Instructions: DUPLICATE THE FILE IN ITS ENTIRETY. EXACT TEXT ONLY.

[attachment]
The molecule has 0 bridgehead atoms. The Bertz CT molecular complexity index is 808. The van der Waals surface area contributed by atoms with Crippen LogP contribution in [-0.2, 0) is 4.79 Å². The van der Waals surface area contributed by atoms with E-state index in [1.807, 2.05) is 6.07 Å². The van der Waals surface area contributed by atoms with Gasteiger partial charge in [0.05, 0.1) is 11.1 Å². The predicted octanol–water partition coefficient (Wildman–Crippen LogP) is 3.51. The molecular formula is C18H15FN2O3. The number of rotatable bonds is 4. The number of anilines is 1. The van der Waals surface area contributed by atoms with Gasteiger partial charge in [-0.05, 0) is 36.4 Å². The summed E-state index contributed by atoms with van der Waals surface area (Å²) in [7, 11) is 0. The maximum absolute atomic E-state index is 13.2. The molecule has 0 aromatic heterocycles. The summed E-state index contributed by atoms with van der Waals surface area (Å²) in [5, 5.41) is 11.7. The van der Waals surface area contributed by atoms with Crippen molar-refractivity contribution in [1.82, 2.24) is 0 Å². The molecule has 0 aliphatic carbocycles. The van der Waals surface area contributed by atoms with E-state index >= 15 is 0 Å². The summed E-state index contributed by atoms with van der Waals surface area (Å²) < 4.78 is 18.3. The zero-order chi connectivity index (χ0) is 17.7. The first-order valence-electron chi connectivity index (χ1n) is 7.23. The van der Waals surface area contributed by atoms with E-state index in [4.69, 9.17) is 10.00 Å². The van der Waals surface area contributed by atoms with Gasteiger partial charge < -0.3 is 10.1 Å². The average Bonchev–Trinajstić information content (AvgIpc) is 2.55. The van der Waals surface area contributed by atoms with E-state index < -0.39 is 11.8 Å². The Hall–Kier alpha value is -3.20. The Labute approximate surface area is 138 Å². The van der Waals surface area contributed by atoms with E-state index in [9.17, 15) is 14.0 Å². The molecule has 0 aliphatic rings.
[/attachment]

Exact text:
The molecule has 0 bridgehead atoms. The Bertz CT molecular complexity index is 808. The van der Waals surface area contributed by atoms with Crippen LogP contribution in [-0.2, 0) is 4.79 Å². The van der Waals surface area contributed by atoms with E-state index in [1.807, 2.05) is 6.07 Å². The van der Waals surface area contributed by atoms with Gasteiger partial charge in [0.05, 0.1) is 11.1 Å². The predicted octanol–water partition coefficient (Wildman–Crippen LogP) is 3.51. The molecular formula is C18H15FN2O3. The number of rotatable bonds is 4. The number of anilines is 1. The van der Waals surface area contributed by atoms with Gasteiger partial charge in [-0.05, 0) is 36.4 Å². The summed E-state index contributed by atoms with van der Waals surface area (Å²) in [7, 11) is 0. The maximum absolute atomic E-state index is 13.2. The molecule has 0 aromatic heterocycles. The summed E-state index contributed by atoms with van der Waals surface area (Å²) in [5, 5.41) is 11.7. The van der Waals surface area contributed by atoms with Crippen molar-refractivity contribution in [1.82, 2.24) is 0 Å². The molecule has 0 aliphatic carbocycles. The van der Waals surface area contributed by atoms with E-state index >= 15 is 0 Å². The summed E-state index contributed by atoms with van der Waals surface area (Å²) < 4.78 is 18.3. The zero-order chi connectivity index (χ0) is 17.7. The first-order valence-electron chi connectivity index (χ1n) is 7.23. The van der Waals surface area contributed by atoms with E-state index in [4.69, 9.17) is 10.00 Å². The van der Waals surface area contributed by atoms with Gasteiger partial charge < -0.3 is 10.1 Å². The average Bonchev–Trinajstić information content (AvgIpc) is 2.55. The van der Waals surface area contributed by atoms with E-state index < -0.39 is 11.8 Å². The Hall–Kier alpha value is -3.20. The Labute approximate surface area is 138 Å². The van der Waals surface area contributed by atoms with E-state index in [9.17, 15) is 14.0 Å². The molecule has 0 aliphatic rings.